For the very first time on January 24, 2019, we celebrated International Day of Education. On this special occasion, Soulcial Trust wanted to recall its achievements, current actions and goals regarding education in Cambodia.
Recalling important figures for International Day of Education
262 million children are currently out of school. 26% of them are of primary school age. 617 million children and adolescents cannot read and do basic math. And, as if the situation was not alarming enough already, children must face discrimination. Indeed, girls and children with disability are even more left behind. Their human right to have access to education is violated. This is not acceptable.
Making universal quality education a leading priority
Younger generations are tomorrow’s leaders. In order to tackle the issues they will be facing as young adults, they need to have access to quality education. Climate change, political conflicts, social injustice… Education is the key foundation to sustainable development. And, at Soulcial Trust, we strive to work as much as possible with local schools to promote social inclusion and sustainable behavior.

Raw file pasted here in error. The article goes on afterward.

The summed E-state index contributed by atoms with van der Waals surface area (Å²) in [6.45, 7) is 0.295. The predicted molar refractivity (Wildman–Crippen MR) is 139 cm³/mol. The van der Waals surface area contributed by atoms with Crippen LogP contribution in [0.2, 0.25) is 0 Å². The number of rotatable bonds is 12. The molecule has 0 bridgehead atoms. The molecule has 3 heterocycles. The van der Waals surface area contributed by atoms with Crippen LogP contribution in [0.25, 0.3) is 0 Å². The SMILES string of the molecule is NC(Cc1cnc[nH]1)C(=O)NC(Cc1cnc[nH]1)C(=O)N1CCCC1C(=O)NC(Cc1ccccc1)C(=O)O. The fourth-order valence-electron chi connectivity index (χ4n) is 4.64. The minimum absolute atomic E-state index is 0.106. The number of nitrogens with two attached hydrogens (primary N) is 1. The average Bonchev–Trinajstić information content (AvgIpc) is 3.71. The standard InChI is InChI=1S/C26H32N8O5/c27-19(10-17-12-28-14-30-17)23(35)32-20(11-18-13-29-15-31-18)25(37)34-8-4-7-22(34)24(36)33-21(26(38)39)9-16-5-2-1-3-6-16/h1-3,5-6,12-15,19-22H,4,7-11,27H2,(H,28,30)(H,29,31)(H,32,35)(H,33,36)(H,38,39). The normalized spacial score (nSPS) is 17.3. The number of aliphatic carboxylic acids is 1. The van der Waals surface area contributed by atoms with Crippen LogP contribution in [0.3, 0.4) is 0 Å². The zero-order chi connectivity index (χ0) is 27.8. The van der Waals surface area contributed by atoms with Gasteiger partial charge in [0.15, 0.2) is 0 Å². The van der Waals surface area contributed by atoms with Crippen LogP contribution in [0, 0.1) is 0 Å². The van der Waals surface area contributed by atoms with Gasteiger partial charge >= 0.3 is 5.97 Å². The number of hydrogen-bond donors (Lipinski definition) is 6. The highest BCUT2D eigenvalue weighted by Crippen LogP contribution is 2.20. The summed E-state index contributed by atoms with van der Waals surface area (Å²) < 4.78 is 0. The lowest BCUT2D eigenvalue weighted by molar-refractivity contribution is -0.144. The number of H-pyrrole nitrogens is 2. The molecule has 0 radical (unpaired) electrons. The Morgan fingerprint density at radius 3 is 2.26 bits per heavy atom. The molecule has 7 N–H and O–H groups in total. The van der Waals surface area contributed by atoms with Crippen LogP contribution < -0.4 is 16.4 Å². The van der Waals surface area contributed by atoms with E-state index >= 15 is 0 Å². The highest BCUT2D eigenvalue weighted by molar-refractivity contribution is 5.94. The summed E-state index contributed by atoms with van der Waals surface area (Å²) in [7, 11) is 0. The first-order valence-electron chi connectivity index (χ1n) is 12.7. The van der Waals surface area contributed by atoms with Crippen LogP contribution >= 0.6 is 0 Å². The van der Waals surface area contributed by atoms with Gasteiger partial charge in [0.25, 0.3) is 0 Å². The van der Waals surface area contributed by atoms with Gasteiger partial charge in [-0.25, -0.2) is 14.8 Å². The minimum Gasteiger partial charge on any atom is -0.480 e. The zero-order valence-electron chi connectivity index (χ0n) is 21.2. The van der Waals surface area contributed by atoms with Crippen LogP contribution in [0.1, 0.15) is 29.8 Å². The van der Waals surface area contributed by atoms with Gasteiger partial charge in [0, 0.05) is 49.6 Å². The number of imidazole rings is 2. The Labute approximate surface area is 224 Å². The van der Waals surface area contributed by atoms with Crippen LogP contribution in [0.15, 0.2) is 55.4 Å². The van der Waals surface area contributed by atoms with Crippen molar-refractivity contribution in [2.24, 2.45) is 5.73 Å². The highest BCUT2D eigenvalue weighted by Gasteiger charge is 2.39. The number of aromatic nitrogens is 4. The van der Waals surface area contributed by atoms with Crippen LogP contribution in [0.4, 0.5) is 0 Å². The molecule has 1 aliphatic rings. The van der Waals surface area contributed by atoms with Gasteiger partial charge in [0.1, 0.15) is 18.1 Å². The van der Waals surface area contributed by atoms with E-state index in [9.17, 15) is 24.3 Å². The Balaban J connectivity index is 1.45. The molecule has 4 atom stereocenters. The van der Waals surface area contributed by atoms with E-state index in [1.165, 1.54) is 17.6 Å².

Soulcial Trust’s educational programs for equality, inclusion and sustainability
In the Cambodian point of view, strongly influenced by Buddhism, a disability stands for a bad karma, a curse. Therefore, it generates discrimination and exclusion. As a matter of fact, 1 out of 10 persons in Cambodia with disability is a child. Most of them are victims of landmine explosions. In order to address this issue, we created our Disability Awareness class. It is a long-term initiative aiming to teach children about the challenges people with disability face. And, on this special week, Bel, our Disability Awareness teacher, shared his knowledge and experience with the students of three different schools. Firstly, Angkor High School, then SHINE and finally 10th of January 1979 high school. We want to encourage the young generation to take action for a more inclusive society and to overcome disability’s social stigma.